Will Rogers once said, "If the world comes to an end, I want to be in Cincinnati; everything comes there ten years later." That was at the turn of the century; the town has since made efforts to prove the philosopher-cowboy wrong. Lately, Cincinnati got a jump on the current wave of art museum renovations and expansions and commissioned star British architect Zaha Hadid to design her first U.S. building: the Rosenthal Contemporary Arts Center, which opened in 2003. On a recent trip to Cincinnati, the CAC was my home base; I kept returning there for meetings and parties, so I got to know the famous building relatively well.
From the outside it's a complete success. Formal innovations rest on conservative principles, and the results are both exciting and tasteful. It gives an otherwise plain downtown a vivid streak of character.
Inside, all that personality is imposing. The space calls attention to how fancy it is, with too few right angles and too many awkward, blocky things in the line of view. The superfluous pizzazz provokes that special irritation we reserve for our starchitects. The design is good, however, in that the galleries offer variety in terms of size and natural light.
The museum has no permanent collection, and the unorthodox, open arrangement of the galleries keeps us from understanding the structural whole, so visitors are always explorers. Long, gentle stairways blur the boundaries between levels, which lessens the fatigue felt at a comparably sized museum like the Whitney. For curators the space is a challenge to work with, but the potential for great exhibitions is there.
"I love it; I hate it." CAC associate curator Matt Distel talks about the building like its a member of his immediate family -- a relationship of loyalty, a certain amount of conflict and growth. His current projects, "Incorporated" (Feb.12-May 8, 2005) and "Multiple Strategies" (Nov. 20, 2004-Aug. 21, 2005, organized with Peter Huttinger), are provocative, intellectual shows. Both stem from a respect for subversion. "Incorporated" is a group show of post-conceptual political art, featuring collectives like the Institute for Applied Autonomy, the Yes Men and Sabotage, whose passports for the fake nation "State of Sabotage" earlier this year were confiscated by Homeland Security.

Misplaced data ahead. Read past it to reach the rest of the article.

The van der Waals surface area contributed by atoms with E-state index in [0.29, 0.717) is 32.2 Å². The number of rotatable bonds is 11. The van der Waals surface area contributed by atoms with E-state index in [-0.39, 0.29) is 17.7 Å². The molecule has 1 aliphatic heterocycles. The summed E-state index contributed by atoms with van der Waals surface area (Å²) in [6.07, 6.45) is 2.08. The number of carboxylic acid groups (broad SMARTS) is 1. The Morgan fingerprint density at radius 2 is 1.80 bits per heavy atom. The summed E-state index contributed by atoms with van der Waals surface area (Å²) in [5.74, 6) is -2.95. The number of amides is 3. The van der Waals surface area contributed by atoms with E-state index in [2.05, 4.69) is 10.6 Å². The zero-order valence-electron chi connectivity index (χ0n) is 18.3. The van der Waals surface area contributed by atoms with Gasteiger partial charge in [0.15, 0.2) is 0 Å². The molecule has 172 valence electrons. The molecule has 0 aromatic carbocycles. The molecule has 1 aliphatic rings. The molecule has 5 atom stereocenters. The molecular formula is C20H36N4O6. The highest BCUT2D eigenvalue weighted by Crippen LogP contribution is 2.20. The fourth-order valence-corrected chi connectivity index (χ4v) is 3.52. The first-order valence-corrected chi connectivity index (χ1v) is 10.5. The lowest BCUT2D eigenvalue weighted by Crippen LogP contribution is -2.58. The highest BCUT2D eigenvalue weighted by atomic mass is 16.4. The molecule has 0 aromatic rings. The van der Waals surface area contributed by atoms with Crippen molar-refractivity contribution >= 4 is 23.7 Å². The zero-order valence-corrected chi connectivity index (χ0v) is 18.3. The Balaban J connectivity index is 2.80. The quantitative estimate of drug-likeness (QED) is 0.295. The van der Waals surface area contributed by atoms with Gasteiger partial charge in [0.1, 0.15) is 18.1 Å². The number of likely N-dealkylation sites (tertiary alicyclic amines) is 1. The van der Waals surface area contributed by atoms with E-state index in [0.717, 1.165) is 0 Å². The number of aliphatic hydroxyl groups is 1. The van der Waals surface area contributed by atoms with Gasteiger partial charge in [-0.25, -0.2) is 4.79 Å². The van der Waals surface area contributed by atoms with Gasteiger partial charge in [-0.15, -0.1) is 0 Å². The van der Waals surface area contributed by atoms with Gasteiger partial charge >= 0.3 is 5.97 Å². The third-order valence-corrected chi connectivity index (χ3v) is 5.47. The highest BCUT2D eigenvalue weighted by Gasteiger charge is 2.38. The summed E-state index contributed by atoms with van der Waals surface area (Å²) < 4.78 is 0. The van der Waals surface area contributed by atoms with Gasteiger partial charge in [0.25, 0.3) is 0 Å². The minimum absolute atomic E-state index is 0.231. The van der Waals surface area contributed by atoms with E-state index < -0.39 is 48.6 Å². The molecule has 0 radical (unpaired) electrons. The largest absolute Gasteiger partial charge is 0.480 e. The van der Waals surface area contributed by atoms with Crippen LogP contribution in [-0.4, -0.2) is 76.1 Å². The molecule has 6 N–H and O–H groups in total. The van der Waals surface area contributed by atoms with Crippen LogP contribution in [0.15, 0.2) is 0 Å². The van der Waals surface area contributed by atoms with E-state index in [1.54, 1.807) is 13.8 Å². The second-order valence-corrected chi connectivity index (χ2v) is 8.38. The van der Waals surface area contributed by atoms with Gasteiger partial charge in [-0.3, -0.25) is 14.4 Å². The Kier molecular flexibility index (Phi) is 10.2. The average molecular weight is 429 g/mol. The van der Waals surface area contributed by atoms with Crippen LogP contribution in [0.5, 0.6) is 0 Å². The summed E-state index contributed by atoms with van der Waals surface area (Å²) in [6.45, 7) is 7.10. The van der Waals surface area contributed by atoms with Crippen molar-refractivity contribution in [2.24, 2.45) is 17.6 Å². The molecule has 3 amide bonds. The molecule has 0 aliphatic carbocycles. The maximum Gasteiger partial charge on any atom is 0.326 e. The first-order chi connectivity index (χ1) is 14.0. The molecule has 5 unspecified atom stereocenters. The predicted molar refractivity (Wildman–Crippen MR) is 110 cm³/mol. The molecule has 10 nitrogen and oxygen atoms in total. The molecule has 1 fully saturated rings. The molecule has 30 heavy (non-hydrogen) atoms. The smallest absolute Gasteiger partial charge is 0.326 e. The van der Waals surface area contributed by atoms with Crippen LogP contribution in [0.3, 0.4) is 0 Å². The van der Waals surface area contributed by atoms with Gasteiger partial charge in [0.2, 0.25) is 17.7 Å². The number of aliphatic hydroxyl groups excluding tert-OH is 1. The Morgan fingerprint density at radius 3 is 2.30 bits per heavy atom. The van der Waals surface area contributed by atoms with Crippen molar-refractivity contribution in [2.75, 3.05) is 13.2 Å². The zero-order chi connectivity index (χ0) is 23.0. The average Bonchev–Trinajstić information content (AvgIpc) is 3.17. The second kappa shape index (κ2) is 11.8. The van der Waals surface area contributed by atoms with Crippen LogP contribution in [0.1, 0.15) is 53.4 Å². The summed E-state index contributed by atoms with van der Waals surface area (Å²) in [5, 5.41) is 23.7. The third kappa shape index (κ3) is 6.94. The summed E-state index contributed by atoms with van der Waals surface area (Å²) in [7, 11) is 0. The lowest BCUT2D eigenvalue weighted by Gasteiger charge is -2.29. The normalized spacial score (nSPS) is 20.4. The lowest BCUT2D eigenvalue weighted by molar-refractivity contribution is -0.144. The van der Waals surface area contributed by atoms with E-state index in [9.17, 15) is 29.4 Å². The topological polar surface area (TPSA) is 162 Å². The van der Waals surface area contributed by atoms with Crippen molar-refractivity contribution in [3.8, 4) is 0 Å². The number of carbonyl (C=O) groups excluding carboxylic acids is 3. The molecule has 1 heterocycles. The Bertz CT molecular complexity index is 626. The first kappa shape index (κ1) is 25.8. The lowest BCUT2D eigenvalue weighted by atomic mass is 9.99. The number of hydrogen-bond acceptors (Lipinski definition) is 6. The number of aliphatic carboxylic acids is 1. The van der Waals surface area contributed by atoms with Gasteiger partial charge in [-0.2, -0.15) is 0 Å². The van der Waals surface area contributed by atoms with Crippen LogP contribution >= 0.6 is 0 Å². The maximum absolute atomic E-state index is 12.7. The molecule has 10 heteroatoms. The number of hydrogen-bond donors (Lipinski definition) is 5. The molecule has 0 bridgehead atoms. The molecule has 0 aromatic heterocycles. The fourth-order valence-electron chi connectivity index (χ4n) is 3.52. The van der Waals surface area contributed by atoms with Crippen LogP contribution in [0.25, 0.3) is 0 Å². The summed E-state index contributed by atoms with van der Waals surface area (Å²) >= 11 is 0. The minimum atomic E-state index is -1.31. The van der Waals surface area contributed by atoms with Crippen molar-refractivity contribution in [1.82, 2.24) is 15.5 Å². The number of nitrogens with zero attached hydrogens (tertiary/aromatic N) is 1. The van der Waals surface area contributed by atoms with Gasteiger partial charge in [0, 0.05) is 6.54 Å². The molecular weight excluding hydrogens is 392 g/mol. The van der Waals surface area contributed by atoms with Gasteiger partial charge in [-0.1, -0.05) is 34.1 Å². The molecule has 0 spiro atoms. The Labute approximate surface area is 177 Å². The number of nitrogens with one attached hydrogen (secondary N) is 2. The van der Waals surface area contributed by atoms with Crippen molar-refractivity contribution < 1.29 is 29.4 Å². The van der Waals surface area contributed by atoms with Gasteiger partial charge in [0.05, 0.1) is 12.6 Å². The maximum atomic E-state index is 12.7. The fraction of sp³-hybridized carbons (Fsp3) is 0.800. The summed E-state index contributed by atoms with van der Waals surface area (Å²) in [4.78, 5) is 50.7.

Where is the State of Sabotage? It has no territory and no border; according to their website, "SOS is like a ghost in your mind ready to trigger off your private missiles."
These artists dont get much attention in the marketplace, but to do their best work they need to stay lean and hungry, on the fringe. Incorporated gives hope to those who think the art business has gone the way of show business; it reminds us that there are still serious young artists in America who are interested in more than their cultural temperature -- that is, whether theyre hot or not.
"Multiple Strategies" is a huge survey of multiples and editions, including some 300 works of art by 200 artists. The show takes a long view, but it doesn't unfold chronologically. Instead we tour through categories: "Art for All," Artist, Action, Object," "Artist as Publisher," Do-It-Yourself," "Like Life, Pranks and Interventions and "Multiple as Alternative Space."
Rows of vitrines overflow with artworks from artists all over the 20th-century map, from Duchamp and Beuys through Fluxus and Joseph Kosuth and on to ACT UP, Group Material, Bas Jan Ader, Jeff Koons and even Damien Hirst. Yoko Ono seems omnipresent. Like Picasso in the Museum of Modern Art's 20th-century painting collection, she pops up again and again -- here with the Fluxus artists, there with John Lennon, here again on her own, always refreshed and reborn.
Again, the show is interested in everything but the marketplace. The multiple is fun, its populist, it's cheap, it's cute, it's seditious, but its never a moneymaker here. Koons and Hirst play it closest to the edge, but in this context its clear how each brilliantly usurps value.
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It was with Fluxus in mind that I went to see Carl Solway, Cincinnati's most famous art dealer and a man who has long worked with the Fluxus avatar Nam June Paik.